Sunset, and evening star,
And one clear call for me:
And may there be no moaning of the bar
When I put out to sea:
Twilight, and evening bell,
And after that, the dark;
And may there be no sadness of farewell
When I embark:
For though from out our bourne of time and space
The flood may bear me far,
I hope to meet my Pilot face to face
When I have crost the bar.'
The numerous beautiful floral tributes were from the following: Mrs. Osmond, sen. (Mrs Patfield's senior in age by four years); Mrs F. Wells; Mr. and Mrs. M. Smith and Mr. Olive Smith; Mr. and Mrs. Albert Taylor and family; Mrs. W. Tucker and family; Messrs. M., S., and M. Patfield, jun.; Misses Ethel and Gladys Patfield; St. Paul's Women's Guild. Paterson; Mr. and Mrs K. Patfield and family, Mr. and Mrs. K. J. Tucker and family; Mr. and Mrs. J. D. Tucker; Mrs. Stout and Mrs. Lowe; Mr. and Mrs. J. S. Brown; Mr. and Mrs. S. Patfield and family; Mr. and Mrs W. J. Crouch; Mr. and Mrs. J. A. Mate; Mr. and Mrs. P. Carroll; Mr and Mrs. F. Auckett; Mr. and Mrs. Harding and family; Mr and Mrs. A. Wade; Mr. and Mrs. W. Hicks; Mr. Bert Walmsley and friends; Mr. and Mrs. H. Corner and family; Misses E. and A. Cann; Mrs. T. Patfield and Messrs. L. and H. Smith …xv).
Sarah was important to my immediate family, since she was a witness of the birth of my mother, Alma Maud PATFIELD at Paterson on 26 Mar 1901. Valma Patfield says that Sarah was a midwife …iii)… pg 72, thus Sarah must have assisted the doctor at this birth.
Samuel PATFIELD’s Children
|#||Christian Names||Birth-Death||Marriage to||Property etc|
|Robert Laughton STUDDERT||-|
|4||Alfred Richard Halliday||1861-1902||Hannah McKAUGHAN||-|
|5||Lydia Sarah||1865-1948||Moses SMITH||“Bona Vista”|
|6||Samuel Joseph||1866-1945||Christina McPHERSON||-|
|7||James William Aldersley||1868-1921||Eva LEOPOLD
Edith Amelia SMITH
|8||Zerada Mary||1870-1956||Albert TAYLOR||-|
|9||Herbert||1872-1953||Caroline Sarah KIMBER||Master of ss 'Marie'|
|10||Stanley Russell||1874-1940||Margaret A. CAMPBELL||-|
|11||Ernest Montague (Monty)||1876-1952||Alice Maud ROSE
Alice Mary WARR
|13||Victoria||1879-1956||William Cann TUCKER||"Brisbane Grove"|
Sources… Chapter 1:
i) W.J. Pollock (ed). The Small family in Australia 1788-1988. John & Mary Small descendants association; 1988; 586 et seq.
ii) Michael Flynn The Second Fleet- Britain’s Grim Convict Armada of 1790. Library of Australian History; 1993; 470-471.
iii) Valma Patfield. George & Mary Patfield 1763-1853: convicts to pioneers. Self published; Paterson 2007.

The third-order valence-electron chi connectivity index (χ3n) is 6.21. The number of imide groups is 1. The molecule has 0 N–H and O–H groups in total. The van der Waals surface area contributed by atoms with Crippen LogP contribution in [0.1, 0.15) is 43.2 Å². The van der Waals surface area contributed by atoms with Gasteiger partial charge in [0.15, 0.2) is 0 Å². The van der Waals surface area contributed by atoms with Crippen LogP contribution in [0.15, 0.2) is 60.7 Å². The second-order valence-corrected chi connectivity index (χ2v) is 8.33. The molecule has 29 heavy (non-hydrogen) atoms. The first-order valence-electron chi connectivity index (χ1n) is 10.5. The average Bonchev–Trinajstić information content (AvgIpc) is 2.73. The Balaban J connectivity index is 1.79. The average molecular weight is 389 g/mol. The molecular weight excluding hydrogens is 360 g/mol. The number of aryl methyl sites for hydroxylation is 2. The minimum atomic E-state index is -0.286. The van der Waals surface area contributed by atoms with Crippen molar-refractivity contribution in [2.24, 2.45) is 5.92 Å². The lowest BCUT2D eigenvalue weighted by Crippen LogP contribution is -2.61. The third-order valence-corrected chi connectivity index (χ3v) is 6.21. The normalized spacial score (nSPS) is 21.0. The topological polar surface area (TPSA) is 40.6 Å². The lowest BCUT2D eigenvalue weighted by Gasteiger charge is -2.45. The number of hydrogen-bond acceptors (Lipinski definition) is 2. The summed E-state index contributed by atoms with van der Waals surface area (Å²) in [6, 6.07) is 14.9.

iv) Samuel PATFIELD, at Paterson (obituary). Dungog Chronicle. 20 May 1910; 7.
v) Maitland Mercury and Hunter River General Advertiser. 9 Sep 1854; 2.
vi) Maitland Mercury and Hunter River General Advertiser. 16 Jan 1866; 4.
vii) Maitland Mercury and Hunter River General Advertiser. 19 Apr 1884; 14S.
viii) Wise. Post Office Directories. 1901 and 1904.
ix) NSW Police Gazette. 5 Jan 1898; 6.
x) District News, Paterson. Maitland Daily Mercury. 10 Jan 1895; 4.
xi) Newcastle Morning Herald and Miners' Advocate. Fri 4 Mar 1892; 7.
xii) Electoral Roll. 1903.
xiii) NSW State Archives Deceased Estates: Surname: PATFIELD. First Name: S.
Locality: Paterson. Date of Death: 13/05/1910. Date Duty Paid: 09/08/1910. Item: [19/10232]. Reel: 3030. 1903.
xv) A Paterson pioneer. The Maitland Daily Mercury, Thursday 24 June 1926; 2.
xvi) Birth of Alma Maud PATFIELD. Reg# 15880/1901. Registrar of BDM, NSW.
Acknowledgements… Ch.1 :
Particular thanks to the late Olga Irene Mary MARQUET (née WILSON) who died on 20 Dec 2013. Her encyclopaedic friendly assistance is really missed. I am grateful for correspondence and conversations with my other relatives Valma & Wayne Patfield, David Smith and Judy Soper. Photos were kindly provided by Valma Patfield: Samuel and Sarah PATFIELD's grave; David Smith: Samuel and Sarah PATFIELD outside their home.
It would be great if descendants of the PATFIELDs, or people with knowledge of this family, could make contact with me. See the e-mail link at the bottom of this page.
The Story Continues
- Chapter 2 …The story of Ernest Montague (Monty) PATFIELD and a list of his children.